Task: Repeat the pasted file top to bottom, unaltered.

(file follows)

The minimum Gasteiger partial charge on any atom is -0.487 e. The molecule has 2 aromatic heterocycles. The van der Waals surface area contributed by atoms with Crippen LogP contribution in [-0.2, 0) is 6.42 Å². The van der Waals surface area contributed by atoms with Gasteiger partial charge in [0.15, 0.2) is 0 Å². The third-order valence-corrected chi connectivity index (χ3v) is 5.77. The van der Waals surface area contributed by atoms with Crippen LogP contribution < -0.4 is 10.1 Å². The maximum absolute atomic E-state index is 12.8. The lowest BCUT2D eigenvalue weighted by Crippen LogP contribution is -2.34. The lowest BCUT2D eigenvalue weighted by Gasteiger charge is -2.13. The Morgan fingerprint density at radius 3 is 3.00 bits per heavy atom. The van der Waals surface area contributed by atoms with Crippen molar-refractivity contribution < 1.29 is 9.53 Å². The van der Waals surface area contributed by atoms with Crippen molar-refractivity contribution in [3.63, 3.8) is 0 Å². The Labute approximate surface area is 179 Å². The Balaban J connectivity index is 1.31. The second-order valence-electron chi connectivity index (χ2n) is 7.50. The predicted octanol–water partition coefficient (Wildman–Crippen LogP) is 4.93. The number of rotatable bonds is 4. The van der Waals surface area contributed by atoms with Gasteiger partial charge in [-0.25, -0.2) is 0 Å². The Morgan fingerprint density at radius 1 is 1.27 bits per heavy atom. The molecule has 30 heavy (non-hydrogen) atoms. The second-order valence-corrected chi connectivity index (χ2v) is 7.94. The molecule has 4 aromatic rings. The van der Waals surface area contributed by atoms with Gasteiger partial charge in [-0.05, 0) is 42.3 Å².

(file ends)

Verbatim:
The minimum Gasteiger partial charge on any atom is -0.487 e. The molecule has 2 aromatic heterocycles. The van der Waals surface area contributed by atoms with Crippen LogP contribution in [-0.2, 0) is 6.42 Å². The van der Waals surface area contributed by atoms with Gasteiger partial charge in [0.15, 0.2) is 0 Å². The third-order valence-corrected chi connectivity index (χ3v) is 5.77. The van der Waals surface area contributed by atoms with Crippen LogP contribution < -0.4 is 10.1 Å². The maximum absolute atomic E-state index is 12.8. The lowest BCUT2D eigenvalue weighted by Crippen LogP contribution is -2.34. The lowest BCUT2D eigenvalue weighted by Gasteiger charge is -2.13. The Morgan fingerprint density at radius 3 is 3.00 bits per heavy atom. The van der Waals surface area contributed by atoms with Crippen molar-refractivity contribution < 1.29 is 9.53 Å². The van der Waals surface area contributed by atoms with Crippen molar-refractivity contribution in [3.63, 3.8) is 0 Å². The Labute approximate surface area is 179 Å². The Balaban J connectivity index is 1.31. The second-order valence-electron chi connectivity index (χ2n) is 7.50. The predicted octanol–water partition coefficient (Wildman–Crippen LogP) is 4.93. The number of rotatable bonds is 4. The van der Waals surface area contributed by atoms with Gasteiger partial charge in [-0.25, -0.2) is 0 Å². The Morgan fingerprint density at radius 1 is 1.27 bits per heavy atom. The molecule has 30 heavy (non-hydrogen) atoms. The second-order valence-corrected chi connectivity index (χ2v) is 7.94. The molecule has 4 aromatic rings. The van der Waals surface area contributed by atoms with Gasteiger partial charge in [-0.05, 0) is 42.3 Å².